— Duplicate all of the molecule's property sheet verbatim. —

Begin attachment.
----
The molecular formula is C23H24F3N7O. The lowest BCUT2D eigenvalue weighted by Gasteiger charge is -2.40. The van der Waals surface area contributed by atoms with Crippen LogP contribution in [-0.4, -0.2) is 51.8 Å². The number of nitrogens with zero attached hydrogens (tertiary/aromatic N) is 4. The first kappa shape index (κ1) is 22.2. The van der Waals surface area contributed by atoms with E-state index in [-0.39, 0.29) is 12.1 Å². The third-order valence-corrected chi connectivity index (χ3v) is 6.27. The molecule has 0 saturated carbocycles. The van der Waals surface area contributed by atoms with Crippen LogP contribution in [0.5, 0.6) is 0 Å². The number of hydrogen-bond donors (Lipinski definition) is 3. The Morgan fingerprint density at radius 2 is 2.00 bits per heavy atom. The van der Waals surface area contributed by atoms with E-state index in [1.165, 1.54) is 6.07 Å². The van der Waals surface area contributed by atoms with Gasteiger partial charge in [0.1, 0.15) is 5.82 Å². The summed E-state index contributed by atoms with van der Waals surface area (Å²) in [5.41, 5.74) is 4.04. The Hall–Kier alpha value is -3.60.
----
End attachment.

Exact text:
The molecular formula is C23H24F3N7O. The lowest BCUT2D eigenvalue weighted by Gasteiger charge is -2.40. The van der Waals surface area contributed by atoms with Crippen LogP contribution in [-0.4, -0.2) is 51.8 Å². The number of nitrogens with zero attached hydrogens (tertiary/aromatic N) is 4. The first kappa shape index (κ1) is 22.2. The van der Waals surface area contributed by atoms with E-state index in [-0.39, 0.29) is 12.1 Å². The third-order valence-corrected chi connectivity index (χ3v) is 6.27. The molecule has 0 saturated carbocycles. The van der Waals surface area contributed by atoms with Crippen LogP contribution in [0.5, 0.6) is 0 Å². The number of hydrogen-bond donors (Lipinski definition) is 3. The Morgan fingerprint density at radius 2 is 2.00 bits per heavy atom. The van der Waals surface area contributed by atoms with E-state index in [1.165, 1.54) is 6.07 Å². The van der Waals surface area contributed by atoms with Gasteiger partial charge in [0.1, 0.15) is 5.82 Å². The summed E-state index contributed by atoms with van der Waals surface area (Å²) in [5.41, 5.74) is 4.04. The Hall–Kier alpha value is -3.60.